Civil Rights Groups Sue HUD for Suspending AFFH Rule
In January, HUD announced that the agency was suspending the Affirmatively Furthering Fair Housing (AFFH) Rule, which required communities to study and rectify policies and processes that stand in the way of racial integration. Passed in 2015 under the Obama administration, the rule aimed to improve the government’s enforcement of the 1968 Fair Housing Act (FHA), which bars housing discrimination.
Under the rule, local and state government entities that collect $5.5 billion in federal housing funds each year were tasked with creating Assessment of Fair Housing (AFH) plans to desegregate the communities they serve and retain their funding. It was developed during a six-year process after the United States Government Accountability Office determined in 2010 that the agency was falling down on the job of enforcing the FHA.
HUD Secretary Ben Carson previously equated the rule with what he called “failed socialist experiments” like “mandated busing” policies that were used to integrate American schools. The Trump administration’s move to suspend the rule means that grantees can continue to receive funding without fulfilling the requirements of the rule.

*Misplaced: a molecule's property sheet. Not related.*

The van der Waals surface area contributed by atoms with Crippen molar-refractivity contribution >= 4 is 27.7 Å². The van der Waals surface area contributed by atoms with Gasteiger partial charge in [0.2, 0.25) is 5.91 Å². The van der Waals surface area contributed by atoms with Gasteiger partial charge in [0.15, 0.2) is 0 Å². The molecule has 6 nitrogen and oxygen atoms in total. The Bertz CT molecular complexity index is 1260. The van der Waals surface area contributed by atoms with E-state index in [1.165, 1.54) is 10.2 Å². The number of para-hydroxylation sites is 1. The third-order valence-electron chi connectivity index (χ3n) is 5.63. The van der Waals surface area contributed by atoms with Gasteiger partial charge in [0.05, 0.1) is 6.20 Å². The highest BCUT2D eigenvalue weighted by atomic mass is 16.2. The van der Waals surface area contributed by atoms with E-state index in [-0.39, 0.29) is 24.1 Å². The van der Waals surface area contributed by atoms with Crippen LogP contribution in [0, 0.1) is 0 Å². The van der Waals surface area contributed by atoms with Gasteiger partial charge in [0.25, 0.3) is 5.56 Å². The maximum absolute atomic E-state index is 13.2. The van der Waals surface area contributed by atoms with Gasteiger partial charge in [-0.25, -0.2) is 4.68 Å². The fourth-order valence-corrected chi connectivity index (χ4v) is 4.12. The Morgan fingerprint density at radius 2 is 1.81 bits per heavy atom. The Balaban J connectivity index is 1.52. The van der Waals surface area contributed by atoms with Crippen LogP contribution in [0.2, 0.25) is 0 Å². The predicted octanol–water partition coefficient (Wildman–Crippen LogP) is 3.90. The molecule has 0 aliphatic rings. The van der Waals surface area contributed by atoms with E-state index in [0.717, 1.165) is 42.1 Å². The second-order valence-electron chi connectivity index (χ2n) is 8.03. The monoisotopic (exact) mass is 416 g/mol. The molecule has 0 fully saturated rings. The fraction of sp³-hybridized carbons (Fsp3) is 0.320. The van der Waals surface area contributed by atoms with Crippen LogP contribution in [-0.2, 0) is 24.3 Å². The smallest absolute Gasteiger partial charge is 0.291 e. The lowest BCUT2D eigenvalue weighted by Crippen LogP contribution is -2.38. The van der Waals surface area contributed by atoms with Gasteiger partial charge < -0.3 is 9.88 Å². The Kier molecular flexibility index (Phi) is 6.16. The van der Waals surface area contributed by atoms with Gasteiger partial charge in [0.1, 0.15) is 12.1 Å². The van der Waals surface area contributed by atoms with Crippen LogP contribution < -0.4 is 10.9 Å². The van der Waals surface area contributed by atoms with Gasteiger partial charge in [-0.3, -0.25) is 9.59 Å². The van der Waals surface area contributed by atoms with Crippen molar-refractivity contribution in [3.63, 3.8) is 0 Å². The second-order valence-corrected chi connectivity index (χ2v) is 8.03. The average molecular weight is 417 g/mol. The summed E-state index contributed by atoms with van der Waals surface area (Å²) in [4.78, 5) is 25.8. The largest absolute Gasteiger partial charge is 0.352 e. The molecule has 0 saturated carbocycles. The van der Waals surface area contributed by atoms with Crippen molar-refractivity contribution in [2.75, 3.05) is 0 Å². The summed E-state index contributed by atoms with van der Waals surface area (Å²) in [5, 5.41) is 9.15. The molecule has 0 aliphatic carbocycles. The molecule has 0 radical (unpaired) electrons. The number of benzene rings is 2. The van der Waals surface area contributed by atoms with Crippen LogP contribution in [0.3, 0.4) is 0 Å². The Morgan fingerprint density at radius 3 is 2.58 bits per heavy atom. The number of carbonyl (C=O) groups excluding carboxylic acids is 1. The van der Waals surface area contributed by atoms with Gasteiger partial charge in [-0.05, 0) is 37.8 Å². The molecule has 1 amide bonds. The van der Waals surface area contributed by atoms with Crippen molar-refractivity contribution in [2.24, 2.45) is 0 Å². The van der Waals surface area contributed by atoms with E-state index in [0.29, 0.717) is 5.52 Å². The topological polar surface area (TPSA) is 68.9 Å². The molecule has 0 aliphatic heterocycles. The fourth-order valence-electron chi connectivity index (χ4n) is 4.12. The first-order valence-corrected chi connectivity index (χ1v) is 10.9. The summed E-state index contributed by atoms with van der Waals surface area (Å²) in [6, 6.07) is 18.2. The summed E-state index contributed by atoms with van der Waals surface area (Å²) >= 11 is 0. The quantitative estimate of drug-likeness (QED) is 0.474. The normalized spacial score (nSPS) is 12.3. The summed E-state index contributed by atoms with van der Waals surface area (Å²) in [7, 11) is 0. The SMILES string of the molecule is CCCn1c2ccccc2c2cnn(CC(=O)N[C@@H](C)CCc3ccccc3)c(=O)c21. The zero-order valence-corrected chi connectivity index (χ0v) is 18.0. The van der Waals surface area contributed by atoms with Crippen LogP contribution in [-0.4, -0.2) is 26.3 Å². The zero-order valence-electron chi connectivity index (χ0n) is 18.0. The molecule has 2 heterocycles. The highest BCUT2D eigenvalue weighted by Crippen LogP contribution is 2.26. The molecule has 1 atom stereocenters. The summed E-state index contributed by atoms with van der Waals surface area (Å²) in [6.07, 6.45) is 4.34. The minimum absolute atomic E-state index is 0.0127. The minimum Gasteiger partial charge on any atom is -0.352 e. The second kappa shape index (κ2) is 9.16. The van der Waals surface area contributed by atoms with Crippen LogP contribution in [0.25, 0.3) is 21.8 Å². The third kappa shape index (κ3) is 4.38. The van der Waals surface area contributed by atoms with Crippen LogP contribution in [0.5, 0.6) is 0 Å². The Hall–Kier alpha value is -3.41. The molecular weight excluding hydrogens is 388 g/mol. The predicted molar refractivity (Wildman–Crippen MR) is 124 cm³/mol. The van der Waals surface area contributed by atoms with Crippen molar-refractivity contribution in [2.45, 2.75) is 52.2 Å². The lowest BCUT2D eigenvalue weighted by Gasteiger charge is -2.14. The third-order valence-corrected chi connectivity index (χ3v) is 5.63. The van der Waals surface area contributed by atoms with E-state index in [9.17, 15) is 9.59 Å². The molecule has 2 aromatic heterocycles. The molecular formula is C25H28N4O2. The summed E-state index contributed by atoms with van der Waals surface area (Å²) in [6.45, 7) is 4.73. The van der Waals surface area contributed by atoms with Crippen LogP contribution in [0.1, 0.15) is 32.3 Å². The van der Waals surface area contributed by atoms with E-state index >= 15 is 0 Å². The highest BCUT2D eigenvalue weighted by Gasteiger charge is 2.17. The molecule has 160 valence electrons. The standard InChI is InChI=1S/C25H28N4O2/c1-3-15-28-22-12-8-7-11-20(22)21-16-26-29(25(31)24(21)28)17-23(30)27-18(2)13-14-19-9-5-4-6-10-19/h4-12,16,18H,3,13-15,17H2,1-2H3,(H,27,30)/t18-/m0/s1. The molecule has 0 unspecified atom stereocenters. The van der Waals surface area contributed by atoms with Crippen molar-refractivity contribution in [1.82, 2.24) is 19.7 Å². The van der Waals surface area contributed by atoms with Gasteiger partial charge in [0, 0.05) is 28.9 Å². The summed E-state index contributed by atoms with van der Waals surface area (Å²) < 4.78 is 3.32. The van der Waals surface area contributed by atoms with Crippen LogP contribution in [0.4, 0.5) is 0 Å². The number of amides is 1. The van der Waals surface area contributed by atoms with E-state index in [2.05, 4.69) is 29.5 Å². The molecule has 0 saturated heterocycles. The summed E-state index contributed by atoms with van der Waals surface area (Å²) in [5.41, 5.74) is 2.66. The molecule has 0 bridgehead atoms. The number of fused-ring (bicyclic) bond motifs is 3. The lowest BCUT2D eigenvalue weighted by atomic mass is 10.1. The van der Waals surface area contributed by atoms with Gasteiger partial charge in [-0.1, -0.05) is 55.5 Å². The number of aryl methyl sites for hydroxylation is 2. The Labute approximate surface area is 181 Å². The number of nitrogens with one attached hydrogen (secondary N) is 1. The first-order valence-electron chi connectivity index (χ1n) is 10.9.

In response, the National Fair Housing Alliance, Texas Appleseed, and Texas Low Income Housing Information Service filed a lawsuit against HUD and Secretary Carson to force the agency to enforce the rule. The complaint alleges that HUD acted unlawfully when it suspended the requirement, and that the agency’s action effectively removed civil rights oversight from the grants process. The complaint states that HUD is “violating its statutory duty under the Fair Housing Act to ensure that federal funds are used to affirmatively further fair housing.” The three plaintiffs in the suit are represented by several organizations, including the NAACP Legal Defense and Educational Fund, the American Civil Liberties Union, and the Poverty & Race Research Action Council.